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Tuesday, 4 September 2018

Kimi Kato Gives Us An Insight Into His Work With Sum 41


Kimi Kato Gives Us An Insight Into His Work With Sum 41

Hi Kimi, nice meeting you. Let’s talk about some of your amazing work as product manager for Sum 41, while working at Universal in Japan –and what did your role involve?

I was the product manager for Sum 41 in Japan from 2001 to 2005 until I became the International marketing manager for 4 record labels in 2005; Interscope, Polydor UK, Mercury UK and Island UK. I worked on 6 releases during my 4 years in charge of the band.

Achievements:

-Half Hour of Power (EP, released in Japan in 2001) 200,000 units sold

-Introduction to Destruction DVD (2001) 50,000 units sold

-All Killer No Filler (2001) 300,000 units sold

-Does This Look Infected? (2002) 350,000 units sold

-Chuck (2004) 250,000 units sold

-Sake Bombs and Happy Endings DVD (2004) 50,000 units sold

Basically, I was their guy in Japan and was responsible for pretty much everything from what came out in the media -where and when. I would look after the band when they would come for a promo or tour. 

The band visited Japan every year from 2002 through to 2004. The group ended up playing at significant festivals and multiple arena shows and sold over a million albums in total. Japan became one of their most successful territories after the US.

What did you think when you first heard Sum 41’s music?

I thought their music was great from the first time I had heard them. The band was signed to Island Def/Jam although I was not in charge of that label at the time -I wanted to work with the band, so I managed to grab the project as no one else was going to market them.

I went to see them perform in Washington DC on May 28th 2001 @HFStival. The crowd was not as big as expected but their music and their performance were excellent. Then I saw them again in the UK in the fall of 2001.
Their energy was over the top! Sum 41 was a punk rock band, but they were unique in the fact that they had a heavy metal touch and a sarcastic humor to go with it. Their songs had great melody, speed, and energy. They also had crazy fun videos that were very useful in marketing the band in Japan.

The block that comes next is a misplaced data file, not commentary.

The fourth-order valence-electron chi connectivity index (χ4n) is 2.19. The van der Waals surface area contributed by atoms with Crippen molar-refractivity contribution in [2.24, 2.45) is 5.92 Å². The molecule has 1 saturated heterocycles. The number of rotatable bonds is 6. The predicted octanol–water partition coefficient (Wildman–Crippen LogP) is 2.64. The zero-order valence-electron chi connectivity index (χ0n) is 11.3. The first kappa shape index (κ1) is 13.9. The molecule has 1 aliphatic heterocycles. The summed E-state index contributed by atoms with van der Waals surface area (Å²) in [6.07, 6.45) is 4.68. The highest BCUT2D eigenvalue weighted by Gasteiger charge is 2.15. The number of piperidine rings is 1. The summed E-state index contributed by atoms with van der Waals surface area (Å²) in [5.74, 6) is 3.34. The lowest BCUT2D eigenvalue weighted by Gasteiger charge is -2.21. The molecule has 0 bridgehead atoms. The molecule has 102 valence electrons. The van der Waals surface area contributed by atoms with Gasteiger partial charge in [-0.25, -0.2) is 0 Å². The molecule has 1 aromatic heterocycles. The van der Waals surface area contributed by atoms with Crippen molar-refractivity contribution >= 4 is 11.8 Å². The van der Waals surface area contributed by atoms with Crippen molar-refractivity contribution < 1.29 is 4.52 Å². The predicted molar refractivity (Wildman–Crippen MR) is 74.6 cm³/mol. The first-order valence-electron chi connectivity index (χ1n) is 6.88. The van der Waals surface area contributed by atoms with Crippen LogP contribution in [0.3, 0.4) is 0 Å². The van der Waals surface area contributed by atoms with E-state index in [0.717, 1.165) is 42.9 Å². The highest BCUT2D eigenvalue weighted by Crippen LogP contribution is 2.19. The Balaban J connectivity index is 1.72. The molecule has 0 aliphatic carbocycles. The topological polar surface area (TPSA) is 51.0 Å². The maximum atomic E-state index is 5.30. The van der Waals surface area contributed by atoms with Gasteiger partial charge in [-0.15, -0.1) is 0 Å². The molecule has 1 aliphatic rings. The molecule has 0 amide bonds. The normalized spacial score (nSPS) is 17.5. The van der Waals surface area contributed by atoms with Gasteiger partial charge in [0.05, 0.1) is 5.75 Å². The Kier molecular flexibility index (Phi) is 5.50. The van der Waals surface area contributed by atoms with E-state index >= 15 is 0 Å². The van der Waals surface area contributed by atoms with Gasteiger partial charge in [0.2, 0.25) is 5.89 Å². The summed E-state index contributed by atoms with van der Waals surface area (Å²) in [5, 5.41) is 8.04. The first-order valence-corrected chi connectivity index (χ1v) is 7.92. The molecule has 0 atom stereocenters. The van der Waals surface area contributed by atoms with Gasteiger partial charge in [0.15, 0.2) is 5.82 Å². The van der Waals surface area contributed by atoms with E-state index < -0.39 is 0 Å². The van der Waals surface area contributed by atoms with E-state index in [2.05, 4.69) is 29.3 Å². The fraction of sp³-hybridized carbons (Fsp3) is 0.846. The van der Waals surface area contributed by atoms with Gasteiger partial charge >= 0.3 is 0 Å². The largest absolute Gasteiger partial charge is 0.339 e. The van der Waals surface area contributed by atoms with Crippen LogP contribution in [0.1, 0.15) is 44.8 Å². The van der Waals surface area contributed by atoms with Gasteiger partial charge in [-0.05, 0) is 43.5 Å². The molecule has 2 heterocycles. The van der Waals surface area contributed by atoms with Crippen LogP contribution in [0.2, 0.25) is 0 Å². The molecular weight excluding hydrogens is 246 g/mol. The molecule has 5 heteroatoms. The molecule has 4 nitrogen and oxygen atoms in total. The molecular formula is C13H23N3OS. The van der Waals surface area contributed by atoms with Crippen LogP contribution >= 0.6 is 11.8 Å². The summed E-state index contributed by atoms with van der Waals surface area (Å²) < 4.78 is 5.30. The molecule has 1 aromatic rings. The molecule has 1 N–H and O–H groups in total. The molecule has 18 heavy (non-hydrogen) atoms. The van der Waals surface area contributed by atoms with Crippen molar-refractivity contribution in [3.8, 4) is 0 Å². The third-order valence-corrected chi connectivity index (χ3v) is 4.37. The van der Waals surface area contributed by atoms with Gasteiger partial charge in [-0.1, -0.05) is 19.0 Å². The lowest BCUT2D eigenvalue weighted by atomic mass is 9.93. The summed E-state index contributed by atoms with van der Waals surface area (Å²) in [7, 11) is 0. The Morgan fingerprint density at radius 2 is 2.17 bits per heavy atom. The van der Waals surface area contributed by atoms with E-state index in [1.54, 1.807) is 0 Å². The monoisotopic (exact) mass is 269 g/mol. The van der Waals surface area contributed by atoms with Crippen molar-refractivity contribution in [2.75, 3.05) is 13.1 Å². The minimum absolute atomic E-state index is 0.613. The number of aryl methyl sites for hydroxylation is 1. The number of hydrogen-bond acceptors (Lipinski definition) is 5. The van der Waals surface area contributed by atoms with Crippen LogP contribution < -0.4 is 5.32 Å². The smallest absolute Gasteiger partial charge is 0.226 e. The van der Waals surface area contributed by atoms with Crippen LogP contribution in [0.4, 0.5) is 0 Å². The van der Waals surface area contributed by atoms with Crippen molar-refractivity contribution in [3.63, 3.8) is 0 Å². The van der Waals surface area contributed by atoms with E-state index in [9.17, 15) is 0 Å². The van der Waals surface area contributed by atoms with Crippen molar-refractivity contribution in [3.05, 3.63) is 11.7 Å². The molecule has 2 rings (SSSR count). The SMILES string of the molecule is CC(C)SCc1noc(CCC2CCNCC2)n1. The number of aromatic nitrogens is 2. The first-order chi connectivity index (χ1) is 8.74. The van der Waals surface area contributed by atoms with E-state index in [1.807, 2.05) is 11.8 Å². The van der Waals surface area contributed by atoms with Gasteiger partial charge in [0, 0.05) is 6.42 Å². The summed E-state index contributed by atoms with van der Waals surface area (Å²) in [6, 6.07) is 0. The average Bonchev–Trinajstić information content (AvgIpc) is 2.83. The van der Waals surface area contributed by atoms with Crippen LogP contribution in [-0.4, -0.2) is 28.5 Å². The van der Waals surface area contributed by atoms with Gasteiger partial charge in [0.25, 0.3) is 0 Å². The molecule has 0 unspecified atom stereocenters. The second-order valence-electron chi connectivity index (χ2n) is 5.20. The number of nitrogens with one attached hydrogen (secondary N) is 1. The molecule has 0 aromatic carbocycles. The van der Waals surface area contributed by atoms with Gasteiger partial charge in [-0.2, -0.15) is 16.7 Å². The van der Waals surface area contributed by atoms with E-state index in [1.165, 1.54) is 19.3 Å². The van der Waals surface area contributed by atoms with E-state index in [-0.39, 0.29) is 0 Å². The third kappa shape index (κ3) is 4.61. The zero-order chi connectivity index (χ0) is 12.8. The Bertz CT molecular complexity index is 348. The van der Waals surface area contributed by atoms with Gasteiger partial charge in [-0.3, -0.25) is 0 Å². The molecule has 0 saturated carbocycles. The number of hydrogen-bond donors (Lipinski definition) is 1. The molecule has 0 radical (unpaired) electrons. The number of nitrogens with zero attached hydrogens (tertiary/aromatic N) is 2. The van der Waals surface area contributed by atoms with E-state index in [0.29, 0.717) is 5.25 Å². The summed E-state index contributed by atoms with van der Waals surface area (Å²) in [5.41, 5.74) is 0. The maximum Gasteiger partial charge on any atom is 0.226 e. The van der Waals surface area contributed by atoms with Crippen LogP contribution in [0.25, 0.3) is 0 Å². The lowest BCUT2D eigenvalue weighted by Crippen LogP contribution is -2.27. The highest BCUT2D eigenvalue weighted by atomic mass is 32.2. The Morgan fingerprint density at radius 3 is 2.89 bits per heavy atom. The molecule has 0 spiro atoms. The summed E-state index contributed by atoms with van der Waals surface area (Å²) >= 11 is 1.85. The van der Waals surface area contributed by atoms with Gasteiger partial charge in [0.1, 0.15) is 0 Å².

I released their first album "All Killer No Filler" about 5 months after it was released in the US.

What was one of the biggest challenges while working on this project?

The challenge was that there was no influential media platforms focusing on punk rock music. I also felt that marketing this band through conventional music media would not reach the target to whom I wanted to reach. Sum 41's music needed to be heard not just by music fans but to people that loved action sports. It was at the time when snowboarding/skateboarding was booming in Japan and therefore I found a way by collaborating with the most prominent action sports retail store and a significant snowboard brand, and it worked!

What was your favorite album of theirs to work on and why?

It was their 2nd album "Does This Look Infected?" The band had surpassed 100,000 records in Japan by the time we began working on the 2nd one. No one knew the group when we first released their music, but we managed to build their fan base to a point where the media took notice, and demand and expectations were getting higher. We knew that if the band came out with an influential album, they would get to the next level. And they did!
Tremendous sales which pulled the sales of all the other releases and the band began performing arena shows and significant slots at major festivals.

What do you think the key is to these albums and artists reaching superstardom?

1: A hit record; no artist has success without a hit record. For Sum 41, the gate opened up for them with the mega-hit single 'Fat Lip' which is probably still one of their biggest singles.
2: Continuous momentum
Successful artists never stop. They continue to release excellent music and are always one step ahead of the trend but not too far ahead. This is usually the biggest challenge for any artist.
3: Hard work
Superstars usually never have much pf a private life -meaning they are working almost all the time. They need to be everywhere and are exposed at all times. Many people take great music for granted but creating the best music at that moment in his/her career is probably the hardest part of being an artist and to continue being one.

Did you have a chance to meet Sum 41 in person, if so, what were they like?

I have met them many times. Every time they came to Japan, or when I was traveling and if the band was touring in the same area, I would go and see them.
The band always like to have fun and used to go out almost every night when they were in Japan.

They liked Japan so much that they released a DVD titled, "Sake Bombs and Happy Endings". Although, they usually were not so happy the morning after!
It was a challenge getting them up to do press, especially in the mornings. Having said that, it is incredible that they even did any press. Many memorable nights but almost all are forgotten the next day!

Did you have any idea they would become this huge?

Yes. But I was hoping that the band would get more significant than where they are now. 


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